Cutting down salt may do more harm than good

London:  Cutting back on salt doesn`t appear to protect your heart and it may actually increase several risk factors that may lead to cardiovascular diseases, a new study has claimed.
Reducing our daily salt intake is believed to protect the heart by lowering blood pressure – one of the leading risk factors for stroke and heart disease.
But, a review of 67 past studies involving over 40,000 people found that a reduced salt intake triggered a 2.5 per cent rise in cholesterol and a seven per cent rise in a type of fat that can cause blood clots, the Daily Mail reported.
The researchers from Copenhagen University Hospital in Denmark also found that the dietary change also caused the kidneys to release more of a protein called renin and its hormone aldosterone which is linked with high blood pressure.
Lead researcher Dr Niels Graudal said: "An increase in cholesterol would increase the risk of cardiovascular death." He said that instead of people reducing their salt intake they should concentrating on quitting smoking, reducing alcohol consumption and losing weight.
The study follows the results of the Exeter University study that concluded there was "no strong evidence" lowering levels of salt in the diet reduced the risk of heart disease or premature death.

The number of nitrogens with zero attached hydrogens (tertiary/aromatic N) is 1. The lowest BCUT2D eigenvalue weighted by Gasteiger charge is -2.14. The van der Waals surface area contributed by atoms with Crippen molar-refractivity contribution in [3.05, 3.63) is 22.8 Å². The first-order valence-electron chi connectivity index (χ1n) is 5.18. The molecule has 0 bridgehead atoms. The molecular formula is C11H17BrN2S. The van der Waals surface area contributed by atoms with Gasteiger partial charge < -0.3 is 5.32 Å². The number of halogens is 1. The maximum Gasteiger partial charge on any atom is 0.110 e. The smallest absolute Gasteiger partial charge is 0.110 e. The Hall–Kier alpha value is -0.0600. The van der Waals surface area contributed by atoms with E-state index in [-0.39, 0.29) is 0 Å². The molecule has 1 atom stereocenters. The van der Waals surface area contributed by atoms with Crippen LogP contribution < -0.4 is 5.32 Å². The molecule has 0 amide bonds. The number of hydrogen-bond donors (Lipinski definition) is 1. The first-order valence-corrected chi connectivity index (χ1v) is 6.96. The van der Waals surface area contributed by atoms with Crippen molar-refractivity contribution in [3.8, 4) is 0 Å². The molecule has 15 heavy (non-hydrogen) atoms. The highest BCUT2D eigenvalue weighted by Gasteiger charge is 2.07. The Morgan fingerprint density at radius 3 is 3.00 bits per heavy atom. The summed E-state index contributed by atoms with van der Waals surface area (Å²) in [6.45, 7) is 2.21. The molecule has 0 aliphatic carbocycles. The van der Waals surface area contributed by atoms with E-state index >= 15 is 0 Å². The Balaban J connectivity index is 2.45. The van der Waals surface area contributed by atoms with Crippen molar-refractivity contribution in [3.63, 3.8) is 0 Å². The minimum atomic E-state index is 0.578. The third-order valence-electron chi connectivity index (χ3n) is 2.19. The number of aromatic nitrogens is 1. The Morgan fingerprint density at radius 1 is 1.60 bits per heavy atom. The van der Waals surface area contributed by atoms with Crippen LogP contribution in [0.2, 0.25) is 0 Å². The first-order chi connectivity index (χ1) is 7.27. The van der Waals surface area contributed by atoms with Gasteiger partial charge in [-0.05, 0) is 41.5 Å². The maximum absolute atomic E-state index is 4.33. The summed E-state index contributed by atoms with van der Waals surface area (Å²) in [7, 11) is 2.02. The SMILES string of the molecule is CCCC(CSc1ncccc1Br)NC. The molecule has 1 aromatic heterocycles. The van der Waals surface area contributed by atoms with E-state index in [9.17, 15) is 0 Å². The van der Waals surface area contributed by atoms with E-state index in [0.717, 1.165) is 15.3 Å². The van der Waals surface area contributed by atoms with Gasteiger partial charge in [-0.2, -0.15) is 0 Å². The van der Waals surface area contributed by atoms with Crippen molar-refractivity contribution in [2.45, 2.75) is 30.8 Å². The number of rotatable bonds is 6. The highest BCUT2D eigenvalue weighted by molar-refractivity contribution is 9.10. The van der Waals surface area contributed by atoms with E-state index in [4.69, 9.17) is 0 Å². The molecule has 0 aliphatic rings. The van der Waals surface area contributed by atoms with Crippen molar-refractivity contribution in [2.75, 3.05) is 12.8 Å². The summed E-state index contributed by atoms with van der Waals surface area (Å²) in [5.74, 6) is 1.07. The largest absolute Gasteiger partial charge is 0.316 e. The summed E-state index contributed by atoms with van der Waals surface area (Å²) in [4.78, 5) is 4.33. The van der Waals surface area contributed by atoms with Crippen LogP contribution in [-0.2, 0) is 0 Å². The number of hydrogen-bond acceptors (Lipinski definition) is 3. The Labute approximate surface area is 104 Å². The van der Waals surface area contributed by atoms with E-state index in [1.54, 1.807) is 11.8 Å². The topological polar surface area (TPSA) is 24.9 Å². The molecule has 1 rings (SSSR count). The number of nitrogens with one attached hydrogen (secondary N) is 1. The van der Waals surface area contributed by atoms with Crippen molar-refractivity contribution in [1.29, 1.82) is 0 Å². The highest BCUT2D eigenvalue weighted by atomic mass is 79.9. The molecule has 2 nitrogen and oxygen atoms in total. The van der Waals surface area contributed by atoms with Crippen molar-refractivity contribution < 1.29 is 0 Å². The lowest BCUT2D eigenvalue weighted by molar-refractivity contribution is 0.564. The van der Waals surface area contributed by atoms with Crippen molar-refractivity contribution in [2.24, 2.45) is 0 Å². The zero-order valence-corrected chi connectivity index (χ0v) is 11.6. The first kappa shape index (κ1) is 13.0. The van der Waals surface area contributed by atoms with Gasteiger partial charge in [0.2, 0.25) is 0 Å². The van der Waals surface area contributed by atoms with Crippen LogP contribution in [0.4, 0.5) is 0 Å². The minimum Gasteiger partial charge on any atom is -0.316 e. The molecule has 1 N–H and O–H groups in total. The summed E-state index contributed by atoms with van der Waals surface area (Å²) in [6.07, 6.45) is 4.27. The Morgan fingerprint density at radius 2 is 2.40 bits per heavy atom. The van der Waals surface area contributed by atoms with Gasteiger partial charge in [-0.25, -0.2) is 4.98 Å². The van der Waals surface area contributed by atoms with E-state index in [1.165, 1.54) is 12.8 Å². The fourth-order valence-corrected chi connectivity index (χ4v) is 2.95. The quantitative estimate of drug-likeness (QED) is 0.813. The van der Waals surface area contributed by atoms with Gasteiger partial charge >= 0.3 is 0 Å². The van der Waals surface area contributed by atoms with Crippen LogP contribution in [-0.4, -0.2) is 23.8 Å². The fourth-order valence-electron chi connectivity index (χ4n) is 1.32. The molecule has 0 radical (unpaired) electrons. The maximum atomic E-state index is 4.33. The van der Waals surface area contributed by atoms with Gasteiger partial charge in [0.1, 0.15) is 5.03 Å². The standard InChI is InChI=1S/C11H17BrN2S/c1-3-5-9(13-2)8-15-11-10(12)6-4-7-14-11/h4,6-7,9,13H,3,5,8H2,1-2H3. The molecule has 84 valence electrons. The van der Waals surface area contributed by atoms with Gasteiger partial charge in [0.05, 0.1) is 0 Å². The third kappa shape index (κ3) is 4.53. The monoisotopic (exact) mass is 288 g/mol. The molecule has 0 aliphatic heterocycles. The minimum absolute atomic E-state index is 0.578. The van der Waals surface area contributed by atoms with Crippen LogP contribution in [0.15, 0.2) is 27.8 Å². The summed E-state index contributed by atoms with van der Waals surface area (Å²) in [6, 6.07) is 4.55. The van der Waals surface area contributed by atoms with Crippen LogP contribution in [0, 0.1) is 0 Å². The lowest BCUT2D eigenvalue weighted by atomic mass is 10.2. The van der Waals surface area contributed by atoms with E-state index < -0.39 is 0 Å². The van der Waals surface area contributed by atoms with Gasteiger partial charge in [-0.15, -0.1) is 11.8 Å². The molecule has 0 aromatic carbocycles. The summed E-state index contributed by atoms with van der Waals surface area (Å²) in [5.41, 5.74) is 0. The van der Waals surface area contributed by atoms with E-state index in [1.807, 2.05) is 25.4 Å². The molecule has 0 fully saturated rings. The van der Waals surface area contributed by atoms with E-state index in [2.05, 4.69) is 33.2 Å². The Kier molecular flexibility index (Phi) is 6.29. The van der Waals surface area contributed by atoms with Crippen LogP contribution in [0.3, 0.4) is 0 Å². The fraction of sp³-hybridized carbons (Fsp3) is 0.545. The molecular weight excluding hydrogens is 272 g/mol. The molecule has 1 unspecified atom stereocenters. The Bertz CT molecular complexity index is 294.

But many are sceptical of the recent findings, published in the American Journal of Hypertension, and said it is not enough to devalue the major benefits of cutting back on sodium.
Prof Graham MacGregor, chairman of Consensus Action on Salt and Health, said detailed examination of the latest paper showed there was no significant increase in cholesterol that lasted more than a month. And small increases in renin and aldosterone at four weeks are similar to that which occurs when diuretics are given to reduce blood pressure, Prof MacGregor said.
He said: "This study, contrary to the authors` claims, supports the wealth of evidence that reducing our salt intake will be immensely beneficial in preventing strokes, heart attacks and heart failure, the commonest causes of death and disability in the world."
Meanwhile Keith Ferdinand, chief scientific officer of the Association of Black Cardiologists, said: "This study does nothing to defer the recommendation that across the general population, sodium restriction would have a huge benefit in terms of decreasing cardiovascular disease, and perhaps lives saved."
Adults are recommended to eat no more than 6g of salt a day – around one teaspoon full – and salt intake can be reduced by being wary of foods such as bacon, cheese, salami, salted and dry roasted nuts.